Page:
The Consortium for the Advancement of Research Methods and Analysis (CARMA) webcast lecture series continued in the 2018 spring semester on February 23. There were two talks featuring Dr. Donald Bergh, Louis D. Beaumont Chair and professor of management at the University of Denver, and Dr. Karen Locke, Pat and Margaret Walsh Professor in Leadership and Ethics at the College of William and Mary, who shared their expertise to the more than 125 member institutions of CARMA.

Prior to his introduction of the first speaker for the day, Dr. Larry Williams, director of CARMA and professor of management at the University of Nebraska–Lincoln, took a brief moment to show off his newest T-shirt, featuring the slogan, “Hate Will Never Win.” The shirt, worn most prominently by the Nebraska men’s basketball team since mid-February, speaks to recent events on campus and around the country.

“It’s a crazy world these days and there’s a lot going on that doesn’t make sense,” Williams said. “I think it’s important that we pause and remind ourselves of the important messages and what’s really important. So with that in mind, this is the shirt, ‘Hate Will Never Win.’ That is the message. And I’d like to ask you to keep that in your heart and minds in the upcoming weeks.”

Bergh, Williams and Locke selfie it up at the CARMA webcast.

Bergh, Williams and Locke selfie it up at the CARMA webcast.

Bergh began the day with his talk, “The Reproducibility of Empirical Management Research: Tests, Applications and Recommendations.” Reproducibility is defined as obtaining the same results when reanalyzing the same data. It can be used to confirm the findings reported in a focal study and serve as a preliminary step in the replication process. Bergh explained why reproducibility has become an important part of the research process. He went on to describe how to test it and identify when those results are robust. He also shared how to report on findings from applying those tests to published work, relate their relevance to replication and wrapped up by offering his recommendations for the publication process.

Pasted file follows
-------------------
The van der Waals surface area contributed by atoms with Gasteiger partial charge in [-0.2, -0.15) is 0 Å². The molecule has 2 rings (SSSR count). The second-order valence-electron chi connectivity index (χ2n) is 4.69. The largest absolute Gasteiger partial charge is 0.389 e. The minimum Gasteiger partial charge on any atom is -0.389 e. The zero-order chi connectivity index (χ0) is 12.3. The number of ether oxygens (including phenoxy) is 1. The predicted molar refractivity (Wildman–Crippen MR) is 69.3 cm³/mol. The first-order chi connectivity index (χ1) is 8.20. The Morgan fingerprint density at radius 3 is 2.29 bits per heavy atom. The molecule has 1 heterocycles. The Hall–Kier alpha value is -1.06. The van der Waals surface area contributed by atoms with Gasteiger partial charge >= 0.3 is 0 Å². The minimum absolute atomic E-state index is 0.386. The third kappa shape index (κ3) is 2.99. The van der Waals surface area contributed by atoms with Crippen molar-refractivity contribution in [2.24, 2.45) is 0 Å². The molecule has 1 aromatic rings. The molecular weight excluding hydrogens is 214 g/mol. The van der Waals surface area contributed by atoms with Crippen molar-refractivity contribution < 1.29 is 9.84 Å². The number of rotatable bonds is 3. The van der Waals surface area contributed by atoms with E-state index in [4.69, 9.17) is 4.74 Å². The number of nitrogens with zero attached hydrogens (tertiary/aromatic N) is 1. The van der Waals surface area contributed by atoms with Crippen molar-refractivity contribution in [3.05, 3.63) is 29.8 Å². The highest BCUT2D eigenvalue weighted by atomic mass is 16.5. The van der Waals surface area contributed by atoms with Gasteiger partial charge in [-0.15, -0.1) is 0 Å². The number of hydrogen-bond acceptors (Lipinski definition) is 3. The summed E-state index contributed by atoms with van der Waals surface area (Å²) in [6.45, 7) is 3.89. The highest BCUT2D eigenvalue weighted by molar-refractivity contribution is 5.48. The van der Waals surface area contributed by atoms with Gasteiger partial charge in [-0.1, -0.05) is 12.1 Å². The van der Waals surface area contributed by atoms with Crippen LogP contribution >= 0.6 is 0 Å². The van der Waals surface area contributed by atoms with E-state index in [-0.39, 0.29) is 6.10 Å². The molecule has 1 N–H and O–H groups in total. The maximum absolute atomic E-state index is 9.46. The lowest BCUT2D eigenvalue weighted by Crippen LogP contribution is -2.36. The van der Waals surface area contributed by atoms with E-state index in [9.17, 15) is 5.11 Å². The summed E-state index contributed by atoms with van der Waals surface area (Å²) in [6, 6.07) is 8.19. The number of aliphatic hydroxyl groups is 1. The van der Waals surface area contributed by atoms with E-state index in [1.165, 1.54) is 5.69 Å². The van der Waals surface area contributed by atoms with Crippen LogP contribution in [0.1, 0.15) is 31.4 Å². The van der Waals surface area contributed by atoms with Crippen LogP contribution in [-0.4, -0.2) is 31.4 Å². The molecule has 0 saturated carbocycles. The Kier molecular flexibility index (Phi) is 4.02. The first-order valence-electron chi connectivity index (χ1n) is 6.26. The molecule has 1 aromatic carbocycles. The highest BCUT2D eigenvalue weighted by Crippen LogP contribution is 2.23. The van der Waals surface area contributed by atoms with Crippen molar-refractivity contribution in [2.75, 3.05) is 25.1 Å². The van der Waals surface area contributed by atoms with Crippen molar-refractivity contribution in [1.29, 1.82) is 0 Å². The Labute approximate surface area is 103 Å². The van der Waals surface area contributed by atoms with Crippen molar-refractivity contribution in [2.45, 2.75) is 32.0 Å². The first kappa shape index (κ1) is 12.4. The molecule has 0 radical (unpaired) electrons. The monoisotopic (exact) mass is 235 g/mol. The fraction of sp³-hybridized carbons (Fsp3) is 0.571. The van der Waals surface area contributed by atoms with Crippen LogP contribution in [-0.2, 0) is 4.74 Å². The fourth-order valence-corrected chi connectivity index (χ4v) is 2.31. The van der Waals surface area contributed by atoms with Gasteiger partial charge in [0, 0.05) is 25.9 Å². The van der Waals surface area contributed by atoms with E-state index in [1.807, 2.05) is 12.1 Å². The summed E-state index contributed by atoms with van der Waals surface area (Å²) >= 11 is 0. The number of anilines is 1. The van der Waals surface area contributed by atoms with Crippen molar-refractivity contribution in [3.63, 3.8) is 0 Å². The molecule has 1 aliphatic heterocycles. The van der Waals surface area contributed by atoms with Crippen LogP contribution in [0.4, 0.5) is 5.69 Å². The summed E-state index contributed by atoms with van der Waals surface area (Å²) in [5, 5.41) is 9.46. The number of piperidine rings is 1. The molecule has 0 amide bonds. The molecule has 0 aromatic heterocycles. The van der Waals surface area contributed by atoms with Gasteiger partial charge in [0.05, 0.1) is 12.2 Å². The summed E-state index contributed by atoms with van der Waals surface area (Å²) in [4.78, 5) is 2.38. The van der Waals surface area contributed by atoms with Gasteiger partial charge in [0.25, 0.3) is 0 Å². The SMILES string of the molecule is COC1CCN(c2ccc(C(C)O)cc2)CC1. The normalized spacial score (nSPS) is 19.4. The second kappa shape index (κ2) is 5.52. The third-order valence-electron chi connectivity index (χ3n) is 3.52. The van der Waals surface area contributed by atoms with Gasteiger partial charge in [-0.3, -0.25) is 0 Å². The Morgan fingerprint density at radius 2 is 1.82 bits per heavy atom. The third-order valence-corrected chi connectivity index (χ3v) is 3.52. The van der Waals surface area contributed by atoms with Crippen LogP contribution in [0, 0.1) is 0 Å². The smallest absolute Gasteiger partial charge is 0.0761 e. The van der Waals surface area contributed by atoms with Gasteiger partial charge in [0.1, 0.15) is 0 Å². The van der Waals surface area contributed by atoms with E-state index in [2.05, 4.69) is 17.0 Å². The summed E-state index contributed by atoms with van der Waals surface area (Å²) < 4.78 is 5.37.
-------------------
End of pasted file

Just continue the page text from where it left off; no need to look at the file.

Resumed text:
In the second lecture, Locke presented, “Coding for Discovery in Qualitative Analysis.” During her presentation, Locke discussed an ongoing stream of work focused on bringing forward discovery in qualitative research practice and in its representation in methodological accounts. Specifically, she explored how researchers enact the analytic practice of coding in relation to theorizing by analyzing researcher descriptions of coding in methods sections of empirical articles published in five highly regarded journals from 2013 to 2015. Locke concluded by describing three identified patterns that represent differing relations between coding and theorized and discussed their implications for discovery in theorizing.

The live lecture, along with the entire webcast series is available online. Becoming a CARMA website user and affiliation with the University of Nebraska–Lincoln provides access to the series. To sign up, visit: Members gain free access to more than 125 past webcasts on topics such as structural equation modeling, social network analysis, item response theory and many other research methods.